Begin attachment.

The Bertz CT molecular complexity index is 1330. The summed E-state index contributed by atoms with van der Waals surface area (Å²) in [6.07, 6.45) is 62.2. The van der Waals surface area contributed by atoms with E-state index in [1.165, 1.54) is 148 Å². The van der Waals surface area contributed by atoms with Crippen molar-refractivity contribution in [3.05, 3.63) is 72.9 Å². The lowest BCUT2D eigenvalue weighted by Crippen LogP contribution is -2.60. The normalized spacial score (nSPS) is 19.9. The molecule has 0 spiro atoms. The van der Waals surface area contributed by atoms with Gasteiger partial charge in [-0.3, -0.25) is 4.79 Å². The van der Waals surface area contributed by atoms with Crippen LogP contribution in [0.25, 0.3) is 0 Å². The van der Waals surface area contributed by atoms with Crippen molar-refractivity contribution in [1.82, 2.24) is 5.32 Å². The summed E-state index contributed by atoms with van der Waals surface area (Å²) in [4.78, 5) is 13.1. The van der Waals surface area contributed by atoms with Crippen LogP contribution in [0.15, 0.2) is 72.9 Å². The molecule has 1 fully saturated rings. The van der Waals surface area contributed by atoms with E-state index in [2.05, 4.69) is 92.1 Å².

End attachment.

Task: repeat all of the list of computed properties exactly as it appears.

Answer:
The Bertz CT molecular complexity index is 1330. The summed E-state index contributed by atoms with van der Waals surface area (Å²) in [6.07, 6.45) is 62.2. The van der Waals surface area contributed by atoms with E-state index in [1.165, 1.54) is 148 Å². The van der Waals surface area contributed by atoms with Crippen molar-refractivity contribution in [3.05, 3.63) is 72.9 Å². The lowest BCUT2D eigenvalue weighted by Crippen LogP contribution is -2.60. The normalized spacial score (nSPS) is 19.9. The molecule has 0 spiro atoms. The van der Waals surface area contributed by atoms with Gasteiger partial charge in [-0.3, -0.25) is 4.79 Å². The van der Waals surface area contributed by atoms with Crippen LogP contribution in [0.25, 0.3) is 0 Å². The van der Waals surface area contributed by atoms with Crippen molar-refractivity contribution in [1.82, 2.24) is 5.32 Å². The summed E-state index contributed by atoms with van der Waals surface area (Å²) in [4.78, 5) is 13.1. The van der Waals surface area contributed by atoms with Crippen LogP contribution in [0.15, 0.2) is 72.9 Å². The molecule has 1 fully saturated rings. The van der Waals surface area contributed by atoms with E-state index in [2.05, 4.69) is 92.1 Å².